LS Re: Explain the subject-object metaphysics

Bodvar Skutvik (
Wed, 29 Apr 1998 15:15:51 +0100

Tue, 28 Apr 1998 10:00:51 +0000
Donald T Palmgren wrote:

> Hey, Bo,
> I'm glad that you posted this because I think you and I are
> approching the same thing from two different directions -- You, probably
> moving in a straight path, and I taking my usual eliptical approch. :)
> Take another look at my post from the 20th and tell me if this is in
> synch
> w/ where you're headed.

I found no post from you the 20th. Is it April? Forward it to me
privately if you care.

> Okay, let's see...
> For the past few days I've been thinking about how to crystalize
> my thoughts into a system. Here's a rough wack at such a thing:
> First we all begin in SO-thinking, or SO-consciousness. You
> could
> say we 'instinctivly' divide the world into I-this.

Not to pick nits, but do we really perceive the world so
instinctivly as SO-divided? It is said that babies under a certain
age have a pretty fuzzy notion of subject-self and object-other; I
-this, and its further development is not so hardwired as we may
think. It is a fact that if a human baby is abducted by animals (the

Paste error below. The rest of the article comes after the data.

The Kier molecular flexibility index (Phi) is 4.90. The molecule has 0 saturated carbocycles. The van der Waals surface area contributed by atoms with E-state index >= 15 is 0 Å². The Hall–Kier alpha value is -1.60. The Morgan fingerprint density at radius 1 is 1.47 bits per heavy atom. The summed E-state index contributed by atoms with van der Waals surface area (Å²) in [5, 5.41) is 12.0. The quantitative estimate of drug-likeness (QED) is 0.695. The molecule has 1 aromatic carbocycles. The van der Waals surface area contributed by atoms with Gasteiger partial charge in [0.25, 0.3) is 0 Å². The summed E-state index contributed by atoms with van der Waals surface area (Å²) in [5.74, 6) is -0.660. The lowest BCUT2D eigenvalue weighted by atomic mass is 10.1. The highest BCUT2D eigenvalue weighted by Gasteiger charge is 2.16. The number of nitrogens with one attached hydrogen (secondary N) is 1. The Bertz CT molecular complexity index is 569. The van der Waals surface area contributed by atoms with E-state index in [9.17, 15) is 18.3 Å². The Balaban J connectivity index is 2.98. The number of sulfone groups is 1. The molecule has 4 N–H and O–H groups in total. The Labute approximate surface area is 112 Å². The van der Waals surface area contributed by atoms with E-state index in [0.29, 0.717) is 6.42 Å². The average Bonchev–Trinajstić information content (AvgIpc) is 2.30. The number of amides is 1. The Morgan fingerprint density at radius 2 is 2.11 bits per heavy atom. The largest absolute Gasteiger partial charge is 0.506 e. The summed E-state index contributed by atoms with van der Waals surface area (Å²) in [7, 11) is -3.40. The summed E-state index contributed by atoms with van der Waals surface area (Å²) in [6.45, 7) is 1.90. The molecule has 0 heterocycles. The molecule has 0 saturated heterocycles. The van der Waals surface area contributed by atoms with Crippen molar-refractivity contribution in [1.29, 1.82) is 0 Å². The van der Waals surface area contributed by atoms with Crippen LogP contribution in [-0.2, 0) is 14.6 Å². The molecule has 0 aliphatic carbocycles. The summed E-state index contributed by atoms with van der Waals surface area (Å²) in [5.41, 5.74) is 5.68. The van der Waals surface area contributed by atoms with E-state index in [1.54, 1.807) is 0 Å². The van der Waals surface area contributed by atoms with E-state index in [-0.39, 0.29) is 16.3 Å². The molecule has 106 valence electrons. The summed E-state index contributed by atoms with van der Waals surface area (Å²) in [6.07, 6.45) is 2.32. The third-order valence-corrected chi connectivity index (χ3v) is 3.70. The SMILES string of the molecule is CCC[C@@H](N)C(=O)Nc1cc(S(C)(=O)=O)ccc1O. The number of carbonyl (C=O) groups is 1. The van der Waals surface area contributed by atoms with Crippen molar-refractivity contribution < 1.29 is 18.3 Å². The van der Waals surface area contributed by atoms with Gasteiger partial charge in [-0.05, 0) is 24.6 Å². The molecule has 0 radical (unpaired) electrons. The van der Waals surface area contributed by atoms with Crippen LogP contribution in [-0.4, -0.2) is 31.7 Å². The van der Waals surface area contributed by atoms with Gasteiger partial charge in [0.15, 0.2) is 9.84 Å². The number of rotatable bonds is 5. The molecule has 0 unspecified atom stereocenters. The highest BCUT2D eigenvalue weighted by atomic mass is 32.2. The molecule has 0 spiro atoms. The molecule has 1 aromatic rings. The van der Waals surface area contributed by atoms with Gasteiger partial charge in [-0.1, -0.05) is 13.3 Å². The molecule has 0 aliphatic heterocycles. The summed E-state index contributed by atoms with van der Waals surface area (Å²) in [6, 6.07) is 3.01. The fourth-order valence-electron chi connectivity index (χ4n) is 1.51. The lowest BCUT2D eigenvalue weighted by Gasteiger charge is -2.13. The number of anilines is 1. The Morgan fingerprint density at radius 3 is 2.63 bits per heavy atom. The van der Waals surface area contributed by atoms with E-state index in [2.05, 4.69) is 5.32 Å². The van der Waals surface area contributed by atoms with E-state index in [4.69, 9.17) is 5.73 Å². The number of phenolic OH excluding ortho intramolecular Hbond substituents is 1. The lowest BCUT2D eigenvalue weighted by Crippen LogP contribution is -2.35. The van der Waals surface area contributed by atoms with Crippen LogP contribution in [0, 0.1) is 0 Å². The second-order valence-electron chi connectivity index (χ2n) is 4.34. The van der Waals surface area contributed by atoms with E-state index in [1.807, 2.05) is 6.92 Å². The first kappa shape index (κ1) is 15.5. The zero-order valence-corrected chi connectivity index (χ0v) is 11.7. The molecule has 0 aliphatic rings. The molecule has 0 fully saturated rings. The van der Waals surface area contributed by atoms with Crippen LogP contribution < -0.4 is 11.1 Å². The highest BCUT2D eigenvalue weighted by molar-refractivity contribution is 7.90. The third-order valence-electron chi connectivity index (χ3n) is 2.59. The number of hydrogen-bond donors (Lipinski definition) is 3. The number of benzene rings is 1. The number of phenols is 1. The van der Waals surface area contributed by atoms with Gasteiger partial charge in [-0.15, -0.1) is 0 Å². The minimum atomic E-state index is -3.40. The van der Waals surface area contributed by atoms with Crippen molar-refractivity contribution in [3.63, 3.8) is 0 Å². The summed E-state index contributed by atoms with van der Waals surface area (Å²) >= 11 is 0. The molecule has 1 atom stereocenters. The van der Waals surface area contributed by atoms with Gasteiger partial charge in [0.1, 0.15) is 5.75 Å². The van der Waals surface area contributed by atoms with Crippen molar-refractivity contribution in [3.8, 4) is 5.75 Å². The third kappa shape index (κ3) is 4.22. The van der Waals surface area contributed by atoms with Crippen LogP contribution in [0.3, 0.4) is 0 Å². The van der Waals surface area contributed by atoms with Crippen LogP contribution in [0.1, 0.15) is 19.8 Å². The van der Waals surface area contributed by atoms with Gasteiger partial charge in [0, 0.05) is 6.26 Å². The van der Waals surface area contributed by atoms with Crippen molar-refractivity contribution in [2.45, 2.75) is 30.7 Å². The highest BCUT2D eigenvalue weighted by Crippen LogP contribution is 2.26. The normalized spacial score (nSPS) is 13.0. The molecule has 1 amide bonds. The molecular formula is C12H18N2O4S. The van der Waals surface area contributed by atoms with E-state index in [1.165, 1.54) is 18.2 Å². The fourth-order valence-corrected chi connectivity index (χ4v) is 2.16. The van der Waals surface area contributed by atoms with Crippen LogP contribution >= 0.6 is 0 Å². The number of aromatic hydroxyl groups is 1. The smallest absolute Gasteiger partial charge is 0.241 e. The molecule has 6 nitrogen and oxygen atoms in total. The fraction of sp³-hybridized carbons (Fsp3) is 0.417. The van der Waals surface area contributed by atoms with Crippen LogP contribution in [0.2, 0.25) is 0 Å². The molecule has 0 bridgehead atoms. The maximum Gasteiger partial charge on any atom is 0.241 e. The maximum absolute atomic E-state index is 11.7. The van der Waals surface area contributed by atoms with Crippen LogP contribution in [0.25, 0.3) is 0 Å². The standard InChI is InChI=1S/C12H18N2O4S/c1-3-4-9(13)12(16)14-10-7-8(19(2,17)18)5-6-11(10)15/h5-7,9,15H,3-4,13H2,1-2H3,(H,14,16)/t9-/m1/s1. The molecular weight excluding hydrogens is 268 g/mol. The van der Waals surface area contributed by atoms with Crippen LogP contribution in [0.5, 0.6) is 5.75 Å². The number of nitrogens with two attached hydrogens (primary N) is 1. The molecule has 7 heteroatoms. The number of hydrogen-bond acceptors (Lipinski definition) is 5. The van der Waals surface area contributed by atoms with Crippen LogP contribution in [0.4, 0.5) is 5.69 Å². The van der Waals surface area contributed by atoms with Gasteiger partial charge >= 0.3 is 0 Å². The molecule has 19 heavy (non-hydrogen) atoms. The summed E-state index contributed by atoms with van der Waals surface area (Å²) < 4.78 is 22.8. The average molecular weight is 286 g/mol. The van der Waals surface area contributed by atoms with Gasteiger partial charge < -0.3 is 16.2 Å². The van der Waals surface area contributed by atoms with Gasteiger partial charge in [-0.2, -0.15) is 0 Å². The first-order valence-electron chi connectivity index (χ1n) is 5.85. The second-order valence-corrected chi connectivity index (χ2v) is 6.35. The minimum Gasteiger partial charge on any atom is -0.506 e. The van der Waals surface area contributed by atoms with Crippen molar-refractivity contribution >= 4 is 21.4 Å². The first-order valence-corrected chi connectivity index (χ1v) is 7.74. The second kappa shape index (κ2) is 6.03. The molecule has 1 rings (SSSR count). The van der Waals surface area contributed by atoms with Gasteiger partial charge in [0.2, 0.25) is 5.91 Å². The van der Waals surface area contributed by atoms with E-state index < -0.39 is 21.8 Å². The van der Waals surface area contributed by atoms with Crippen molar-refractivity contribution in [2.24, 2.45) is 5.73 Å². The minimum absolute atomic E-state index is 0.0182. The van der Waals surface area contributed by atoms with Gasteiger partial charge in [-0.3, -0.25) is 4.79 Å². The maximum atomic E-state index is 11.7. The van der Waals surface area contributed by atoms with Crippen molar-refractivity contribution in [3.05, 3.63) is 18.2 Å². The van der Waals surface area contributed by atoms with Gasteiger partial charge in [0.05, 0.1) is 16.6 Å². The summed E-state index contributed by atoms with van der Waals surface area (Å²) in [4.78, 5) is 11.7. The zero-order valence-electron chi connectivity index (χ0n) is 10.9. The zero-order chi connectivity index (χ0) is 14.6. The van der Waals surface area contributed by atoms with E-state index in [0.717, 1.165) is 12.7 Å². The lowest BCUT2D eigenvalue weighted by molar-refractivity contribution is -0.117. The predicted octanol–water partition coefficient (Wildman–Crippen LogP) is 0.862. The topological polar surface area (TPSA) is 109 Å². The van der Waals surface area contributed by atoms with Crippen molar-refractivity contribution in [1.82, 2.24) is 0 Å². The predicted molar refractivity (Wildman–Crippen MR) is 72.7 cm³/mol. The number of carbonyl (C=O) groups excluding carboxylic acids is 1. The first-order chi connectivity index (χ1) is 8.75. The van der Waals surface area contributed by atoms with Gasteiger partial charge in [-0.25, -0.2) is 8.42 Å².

famous Indian wolf-boy) it adopts that animal's "mind". It does not
think to itself: "Oh, these stupid creatures, what am I - a human
being - doing in a place like this? Intellect is a
human-social-cultural creation, no thinking or language develops
from a complex biological brain alone.

> But this isn't an
> ontology. Metaphysics begins in 6th century BCE Greece/Ionia. So, Bo,
> you
> can at least say metaphysics begins then -- the question remains whether
> SOM begins then or later.

Do you by this agree with my assertion that what Pirsig describes in
ZMM is the birth of subject-object metaphysics? Perhaps you find it
strange that a whole new world view sprang into existence just then
....or later ... as you say? I would almost say before. Perhaps did
the SO-ivization start with the CroMagnons. Ken once said that burial
ceremonies indicated a SO perception, and the CM were the
first to leave artifacts with the bodies. Only in the said 6th
century BC did the first Greek thinkers start to enshrine it and -
finally - with Socrates and Platon did it enter our "canon".

I said in an earlier post that you and I possibly agree, but can't
find our Rosetta Stone. Hopefully is it soon unearthed. I found
the rest of what you wrote very interesting and rewarding.



"I think there is a world market
 for maybe five computers"
-Thomas J. Watson. IBM chairman, 1943

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